Relaxation not Stress for a Good Life

No doubt life is hectic; however, there will always be stressful situations. The bad news is that you can’t do anything about that. But, the good news is that stress is “in the eye of the beholder.” So, how you react will make all the difference … to your mental and physical health. Additionally, how you respond to stress will have consequences on your relationship.

To help you out, here are the top 7 tips to deal with the difficult matters that surround you:

1. Breathe. Though you may not be aware of it, you might actually be holding your breath. Or, you may breathe in a shallow way, breathing just into your chest. Start to consciously notice your breathing by placing your hand on your stomach and train yourself to bring your breath into this area.

2. Relax your body. If your body is tight or tense, you’re more likely to jump at a situation. To help ease bodily tension, as you’re waiting on a line or in traffic, do a muscle tightening and loosening; start at your toes and work up the different muscle groups. Any time you notice tightness in your body, make sure to relax.

3. Hear the birds. It’s so easy to get caught up in all the things you have to do that you forget to notice all the beauty that’s around you. Make a point of listening to the birds, of seeing the flowers that are out, of the movement of the clouds. It’s important to open up your focus.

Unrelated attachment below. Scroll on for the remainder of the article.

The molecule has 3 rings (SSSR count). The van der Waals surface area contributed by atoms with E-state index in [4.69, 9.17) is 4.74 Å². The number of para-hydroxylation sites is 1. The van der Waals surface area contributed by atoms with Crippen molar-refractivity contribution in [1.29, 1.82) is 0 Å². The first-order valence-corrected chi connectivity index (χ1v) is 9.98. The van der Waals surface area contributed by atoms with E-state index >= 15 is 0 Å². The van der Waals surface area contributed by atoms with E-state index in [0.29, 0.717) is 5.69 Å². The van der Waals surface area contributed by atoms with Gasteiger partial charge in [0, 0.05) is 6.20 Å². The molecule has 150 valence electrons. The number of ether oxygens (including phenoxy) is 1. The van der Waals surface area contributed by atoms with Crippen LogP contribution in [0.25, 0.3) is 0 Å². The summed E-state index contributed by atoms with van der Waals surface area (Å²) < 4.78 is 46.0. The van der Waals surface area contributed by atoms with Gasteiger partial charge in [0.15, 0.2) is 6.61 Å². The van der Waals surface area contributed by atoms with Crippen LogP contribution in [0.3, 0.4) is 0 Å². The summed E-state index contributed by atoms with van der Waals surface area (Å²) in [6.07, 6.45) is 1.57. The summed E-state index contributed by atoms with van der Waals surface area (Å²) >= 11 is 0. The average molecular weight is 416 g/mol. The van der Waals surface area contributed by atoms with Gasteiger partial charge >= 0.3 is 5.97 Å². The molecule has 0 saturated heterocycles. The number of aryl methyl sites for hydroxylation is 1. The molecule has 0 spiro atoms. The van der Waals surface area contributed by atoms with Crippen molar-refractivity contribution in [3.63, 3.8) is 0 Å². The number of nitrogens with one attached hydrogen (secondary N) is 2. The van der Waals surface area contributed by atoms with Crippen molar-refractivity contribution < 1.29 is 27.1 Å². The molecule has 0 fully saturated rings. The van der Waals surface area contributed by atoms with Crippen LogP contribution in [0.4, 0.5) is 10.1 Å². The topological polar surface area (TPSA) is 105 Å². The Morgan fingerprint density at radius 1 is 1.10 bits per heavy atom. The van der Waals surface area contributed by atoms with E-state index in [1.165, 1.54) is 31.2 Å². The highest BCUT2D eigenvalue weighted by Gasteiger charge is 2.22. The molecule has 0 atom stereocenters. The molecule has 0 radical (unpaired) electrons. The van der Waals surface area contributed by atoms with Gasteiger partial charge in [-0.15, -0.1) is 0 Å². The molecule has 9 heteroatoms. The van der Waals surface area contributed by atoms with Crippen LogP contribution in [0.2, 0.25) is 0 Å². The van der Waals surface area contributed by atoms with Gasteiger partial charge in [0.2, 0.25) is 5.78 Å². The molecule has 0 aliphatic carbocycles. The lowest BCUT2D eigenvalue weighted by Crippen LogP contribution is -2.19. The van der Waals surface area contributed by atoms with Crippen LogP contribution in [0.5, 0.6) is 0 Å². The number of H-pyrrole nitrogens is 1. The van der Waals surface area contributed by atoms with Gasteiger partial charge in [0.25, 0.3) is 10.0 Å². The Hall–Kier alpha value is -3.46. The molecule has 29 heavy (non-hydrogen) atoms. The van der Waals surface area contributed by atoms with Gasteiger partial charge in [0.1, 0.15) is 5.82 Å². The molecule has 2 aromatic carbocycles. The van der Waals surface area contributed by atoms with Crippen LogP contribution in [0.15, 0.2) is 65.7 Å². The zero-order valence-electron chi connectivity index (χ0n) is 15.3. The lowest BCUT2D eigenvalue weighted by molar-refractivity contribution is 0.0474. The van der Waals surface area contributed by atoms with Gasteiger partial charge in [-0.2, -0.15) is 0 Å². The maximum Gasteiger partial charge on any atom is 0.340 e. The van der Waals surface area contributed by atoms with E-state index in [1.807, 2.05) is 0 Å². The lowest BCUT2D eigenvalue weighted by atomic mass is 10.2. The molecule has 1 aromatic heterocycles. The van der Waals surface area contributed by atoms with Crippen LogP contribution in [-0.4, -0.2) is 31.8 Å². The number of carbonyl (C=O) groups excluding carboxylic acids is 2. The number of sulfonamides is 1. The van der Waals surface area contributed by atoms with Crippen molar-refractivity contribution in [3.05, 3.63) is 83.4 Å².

4. Learn to be positive. Research has shown that people who are more positive experience less stress. As suggested in a class on Positive Psychology, each night write three things for which you’re grateful. These should be small things like you found a quarter, you didn’t have to look long for a parking spot, and the line at the supermarket was short. The more small things you see that are positive, the more positive you’ll see.

5. Make time for friends. Social support is one of the best buffers for stress. Friends are especially important for women’s health. And if your time together consists of some laughs, even better since humor is a wonderful stress-buster.

6. Remember YOU. Just like the airlines tell you that if the oxygen masks come down, put
yours on before helping others, the same goes for stress. If you are constantly overwhelmed, you will burn out. It really is okay to refuel by taking time for yourself … even if it’s only with small actions like quietly drinking a cup of tea or visualizing a “safe place” for five minutes.

7. Manage your thinking. Become aware of your thoughts. If they’re negative and self-critical,
learn to do thought-stopping as negativity will only make you more stressed out. Also learn to
reframe a situation; that is, look at a situation in a different way so that it doesn’t bother you as
much.

And in regard to your thinking, I’ve saved the best for last. The newest research says that if you think about stress in a positive way, meaning that you don’t see it as a bad thing but something that helps you deal better with situations, it will totally not have negative effects.

So – bottom line: you are empowered to decide how to deal with your stress! Clearly, some small changes can make a powerful difference!